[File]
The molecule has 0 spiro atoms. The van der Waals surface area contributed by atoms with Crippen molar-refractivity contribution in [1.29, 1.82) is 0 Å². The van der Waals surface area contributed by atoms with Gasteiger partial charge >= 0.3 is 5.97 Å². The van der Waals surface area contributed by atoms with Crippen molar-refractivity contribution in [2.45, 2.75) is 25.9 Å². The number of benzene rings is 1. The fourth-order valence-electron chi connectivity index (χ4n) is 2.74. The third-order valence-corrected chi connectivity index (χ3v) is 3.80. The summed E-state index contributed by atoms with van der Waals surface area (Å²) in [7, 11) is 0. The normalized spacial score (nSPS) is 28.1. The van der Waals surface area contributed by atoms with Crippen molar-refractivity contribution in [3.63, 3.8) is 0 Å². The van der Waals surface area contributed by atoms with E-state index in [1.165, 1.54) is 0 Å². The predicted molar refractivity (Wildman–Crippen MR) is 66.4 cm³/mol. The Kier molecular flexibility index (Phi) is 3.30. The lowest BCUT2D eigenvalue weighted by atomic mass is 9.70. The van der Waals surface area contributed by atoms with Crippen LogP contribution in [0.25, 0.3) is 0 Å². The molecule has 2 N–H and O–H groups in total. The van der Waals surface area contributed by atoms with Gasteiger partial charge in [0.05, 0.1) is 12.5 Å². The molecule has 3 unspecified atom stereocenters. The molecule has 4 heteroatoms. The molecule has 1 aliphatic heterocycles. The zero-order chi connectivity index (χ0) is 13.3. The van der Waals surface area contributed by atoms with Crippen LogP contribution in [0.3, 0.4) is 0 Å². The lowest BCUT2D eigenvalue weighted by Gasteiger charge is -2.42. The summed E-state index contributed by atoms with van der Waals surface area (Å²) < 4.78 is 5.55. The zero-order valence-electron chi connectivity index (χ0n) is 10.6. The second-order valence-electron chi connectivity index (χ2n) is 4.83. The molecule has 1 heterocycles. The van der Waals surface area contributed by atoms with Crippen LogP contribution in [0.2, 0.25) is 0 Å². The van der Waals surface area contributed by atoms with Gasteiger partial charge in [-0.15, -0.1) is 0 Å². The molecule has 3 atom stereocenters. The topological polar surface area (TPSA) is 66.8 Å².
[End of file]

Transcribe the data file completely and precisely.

The molecule has 0 spiro atoms. The van der Waals surface area contributed by atoms with Crippen molar-refractivity contribution in [1.29, 1.82) is 0 Å². The van der Waals surface area contributed by atoms with Gasteiger partial charge >= 0.3 is 5.97 Å². The van der Waals surface area contributed by atoms with Crippen molar-refractivity contribution in [2.45, 2.75) is 25.9 Å². The number of benzene rings is 1. The fourth-order valence-electron chi connectivity index (χ4n) is 2.74. The third-order valence-corrected chi connectivity index (χ3v) is 3.80. The summed E-state index contributed by atoms with van der Waals surface area (Å²) in [7, 11) is 0. The normalized spacial score (nSPS) is 28.1. The van der Waals surface area contributed by atoms with Crippen molar-refractivity contribution in [3.63, 3.8) is 0 Å². The van der Waals surface area contributed by atoms with E-state index in [1.165, 1.54) is 0 Å². The predicted molar refractivity (Wildman–Crippen MR) is 66.4 cm³/mol. The Kier molecular flexibility index (Phi) is 3.30. The lowest BCUT2D eigenvalue weighted by atomic mass is 9.70. The van der Waals surface area contributed by atoms with Crippen LogP contribution in [0.25, 0.3) is 0 Å². The molecule has 2 N–H and O–H groups in total. The van der Waals surface area contributed by atoms with Gasteiger partial charge in [0.05, 0.1) is 12.5 Å². The molecule has 3 unspecified atom stereocenters. The molecule has 4 heteroatoms. The molecule has 1 aliphatic heterocycles. The zero-order chi connectivity index (χ0) is 13.3. The van der Waals surface area contributed by atoms with Crippen LogP contribution in [0.3, 0.4) is 0 Å². The lowest BCUT2D eigenvalue weighted by Gasteiger charge is -2.42. The summed E-state index contributed by atoms with van der Waals surface area (Å²) < 4.78 is 5.55. The zero-order valence-electron chi connectivity index (χ0n) is 10.6. The second-order valence-electron chi connectivity index (χ2n) is 4.83. The molecule has 1 heterocycles. The van der Waals surface area contributed by atoms with Crippen LogP contribution in [0.2, 0.25) is 0 Å². The van der Waals surface area contributed by atoms with Gasteiger partial charge in [-0.15, -0.1) is 0 Å². The molecule has 3 atom stereocenters. The topological polar surface area (TPSA) is 66.8 Å².